This question is a longstanding one in both traditional philosophy and quantum physics.
The necessity for something to be observed before it exists entails the existence of some observer. A famous Bishop Berkeley once used this argument as proof of the existence of God, the ultimate observer.
Mathematicians talk of "discovering" a new theorem. That term implies that the theorem existed in some sense before it was discovered. This contrasts with say Otto's "invention" of the four-stroke piston engine cycle, which did not exist until he invented it. But where do the idea of the four-stroke, or the mathematics of its operating cycle, lie? Where do discovery and invention divide? We see two philosophically opposed positions embedded in the English language.
Quantum physics is stuffed with counter-intuitive weirdnesses which have been demonstrated over and over again in the laboratory. One such phenomenon is the inaccessibility of any quantum wave to direct observation; either it will remain unobserved or it will "collapse" into a localised particle. The standard interpretation of all this weirdness is known as the Copenhagen interpretation. It holds that only observations exist and nothing therefore exists until it is observed; the wave describes only what you are likely to observe when you do so. (because of this the interpretation is sometimes summarised as "shut up and calculate").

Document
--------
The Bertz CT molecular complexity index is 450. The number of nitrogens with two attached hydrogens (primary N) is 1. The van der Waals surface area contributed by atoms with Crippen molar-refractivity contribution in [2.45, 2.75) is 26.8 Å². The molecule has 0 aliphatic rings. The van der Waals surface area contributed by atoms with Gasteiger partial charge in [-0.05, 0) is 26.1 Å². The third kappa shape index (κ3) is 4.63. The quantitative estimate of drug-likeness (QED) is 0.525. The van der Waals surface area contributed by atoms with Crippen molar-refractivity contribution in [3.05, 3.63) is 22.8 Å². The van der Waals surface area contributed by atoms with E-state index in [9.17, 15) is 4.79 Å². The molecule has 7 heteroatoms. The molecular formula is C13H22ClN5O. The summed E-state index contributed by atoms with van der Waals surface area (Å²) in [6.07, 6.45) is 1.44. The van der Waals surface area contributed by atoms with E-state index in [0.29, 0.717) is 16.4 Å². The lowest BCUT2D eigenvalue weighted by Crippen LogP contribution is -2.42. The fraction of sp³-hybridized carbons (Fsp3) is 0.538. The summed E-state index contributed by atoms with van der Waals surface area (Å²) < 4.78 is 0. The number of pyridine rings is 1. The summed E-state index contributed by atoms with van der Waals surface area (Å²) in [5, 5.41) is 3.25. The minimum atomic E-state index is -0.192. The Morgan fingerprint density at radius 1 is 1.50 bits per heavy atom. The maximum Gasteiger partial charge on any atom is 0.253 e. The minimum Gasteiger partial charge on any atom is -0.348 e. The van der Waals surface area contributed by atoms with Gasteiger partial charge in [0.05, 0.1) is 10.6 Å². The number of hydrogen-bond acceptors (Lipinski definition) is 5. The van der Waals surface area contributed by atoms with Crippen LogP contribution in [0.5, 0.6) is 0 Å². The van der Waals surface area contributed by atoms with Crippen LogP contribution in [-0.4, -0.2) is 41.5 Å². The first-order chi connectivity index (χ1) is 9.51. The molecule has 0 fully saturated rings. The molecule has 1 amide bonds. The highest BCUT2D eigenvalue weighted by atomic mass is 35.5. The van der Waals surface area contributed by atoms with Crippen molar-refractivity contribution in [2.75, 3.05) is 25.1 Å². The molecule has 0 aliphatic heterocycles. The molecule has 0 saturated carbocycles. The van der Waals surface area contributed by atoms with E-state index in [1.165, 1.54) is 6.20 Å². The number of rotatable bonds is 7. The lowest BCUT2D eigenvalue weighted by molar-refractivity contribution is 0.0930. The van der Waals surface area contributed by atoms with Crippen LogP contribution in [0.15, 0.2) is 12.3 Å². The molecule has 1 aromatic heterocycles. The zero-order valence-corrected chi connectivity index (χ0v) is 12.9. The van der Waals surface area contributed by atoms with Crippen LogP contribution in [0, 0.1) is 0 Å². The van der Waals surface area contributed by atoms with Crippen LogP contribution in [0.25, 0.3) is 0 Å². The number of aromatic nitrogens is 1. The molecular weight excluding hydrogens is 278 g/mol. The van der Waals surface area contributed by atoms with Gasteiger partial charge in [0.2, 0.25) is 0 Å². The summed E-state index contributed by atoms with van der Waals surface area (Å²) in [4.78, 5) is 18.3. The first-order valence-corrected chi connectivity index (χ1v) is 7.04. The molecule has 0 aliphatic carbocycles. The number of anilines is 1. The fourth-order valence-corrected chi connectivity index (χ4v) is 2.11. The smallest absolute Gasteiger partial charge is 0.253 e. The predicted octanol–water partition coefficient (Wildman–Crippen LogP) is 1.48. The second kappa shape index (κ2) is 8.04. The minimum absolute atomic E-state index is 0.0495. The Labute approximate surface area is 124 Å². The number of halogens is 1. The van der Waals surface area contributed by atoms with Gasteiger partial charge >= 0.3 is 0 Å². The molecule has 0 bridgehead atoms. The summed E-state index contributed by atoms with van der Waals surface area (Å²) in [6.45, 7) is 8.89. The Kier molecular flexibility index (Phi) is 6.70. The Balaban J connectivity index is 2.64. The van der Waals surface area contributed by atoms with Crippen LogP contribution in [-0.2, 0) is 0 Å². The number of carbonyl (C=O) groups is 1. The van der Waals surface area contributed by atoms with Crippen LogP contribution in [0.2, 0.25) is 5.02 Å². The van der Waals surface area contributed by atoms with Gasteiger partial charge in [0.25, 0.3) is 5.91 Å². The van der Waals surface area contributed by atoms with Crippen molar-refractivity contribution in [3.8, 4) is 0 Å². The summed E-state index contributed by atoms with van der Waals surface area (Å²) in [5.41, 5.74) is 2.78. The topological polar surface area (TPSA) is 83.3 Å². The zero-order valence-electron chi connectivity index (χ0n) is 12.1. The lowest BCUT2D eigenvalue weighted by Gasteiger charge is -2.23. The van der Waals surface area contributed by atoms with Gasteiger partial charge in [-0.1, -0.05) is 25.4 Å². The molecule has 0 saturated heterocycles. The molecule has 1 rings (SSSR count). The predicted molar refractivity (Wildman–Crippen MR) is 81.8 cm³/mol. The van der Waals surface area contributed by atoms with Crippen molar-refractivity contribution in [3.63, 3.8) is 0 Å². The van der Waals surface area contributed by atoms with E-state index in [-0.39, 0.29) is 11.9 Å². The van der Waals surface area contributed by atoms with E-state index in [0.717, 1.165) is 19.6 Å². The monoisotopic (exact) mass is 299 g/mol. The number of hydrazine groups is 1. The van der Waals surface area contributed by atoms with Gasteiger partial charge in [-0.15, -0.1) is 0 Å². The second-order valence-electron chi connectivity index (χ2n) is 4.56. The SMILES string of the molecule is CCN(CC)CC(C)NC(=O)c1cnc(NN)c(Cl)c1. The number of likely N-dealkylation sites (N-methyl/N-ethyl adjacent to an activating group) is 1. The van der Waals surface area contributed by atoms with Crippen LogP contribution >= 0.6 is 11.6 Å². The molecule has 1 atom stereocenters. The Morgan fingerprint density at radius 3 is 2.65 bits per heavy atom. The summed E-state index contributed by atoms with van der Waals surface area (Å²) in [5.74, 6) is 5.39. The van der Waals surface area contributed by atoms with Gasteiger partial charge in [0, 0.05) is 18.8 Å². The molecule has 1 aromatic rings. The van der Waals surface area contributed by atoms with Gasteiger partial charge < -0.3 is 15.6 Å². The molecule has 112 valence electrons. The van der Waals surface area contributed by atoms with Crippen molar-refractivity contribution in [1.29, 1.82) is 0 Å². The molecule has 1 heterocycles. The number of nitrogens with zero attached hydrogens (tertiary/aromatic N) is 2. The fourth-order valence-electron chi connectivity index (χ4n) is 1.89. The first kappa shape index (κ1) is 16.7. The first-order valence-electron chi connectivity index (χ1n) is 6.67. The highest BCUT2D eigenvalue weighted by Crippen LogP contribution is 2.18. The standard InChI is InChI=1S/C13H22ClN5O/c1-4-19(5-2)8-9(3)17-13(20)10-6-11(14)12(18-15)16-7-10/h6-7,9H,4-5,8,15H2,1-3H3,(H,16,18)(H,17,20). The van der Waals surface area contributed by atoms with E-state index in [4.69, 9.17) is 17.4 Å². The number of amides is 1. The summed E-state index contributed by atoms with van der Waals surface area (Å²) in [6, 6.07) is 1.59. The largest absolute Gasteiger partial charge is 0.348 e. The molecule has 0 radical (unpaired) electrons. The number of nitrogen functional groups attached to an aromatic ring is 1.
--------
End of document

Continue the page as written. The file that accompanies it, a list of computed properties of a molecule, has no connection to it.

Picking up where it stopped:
The more extreme examples of this position demand a conscious observer before anything can be said to exist, while more moderate positions suggest that "observation" includes interactions with other quanta - reducing Berkeley's God to whatever arbitrary blob of stuff has gotten in the way this time.
Recent experiments in some areas have developed a technique of partial sampling or partial detection, in which individual quanta are not fully observed but, as it were, touched for some incomplete information about them. The statistical aggregation of many such partial measurements yields firm results without collapsing the wave function. (These experiments include such joys as sending the mass of an electron down one path and its spin down another, combining them back together at the finishing line.)
While this weakens some aspects of the Copenhagen position, such as the impenetrability of the wave function, it does not affect the strong position of demanding an observer to do so.
Others of course feel that the whole observer business is a load of sophistry and there has to be some underlying reality independent of all such nonsense. Copenhagen is just a cover for our ignorance and, given time, we will learn to further invade the wave function's privacy.
So, certainly for now, the answer to the question is a matter of opinion. It may or may not become clearer as science advances.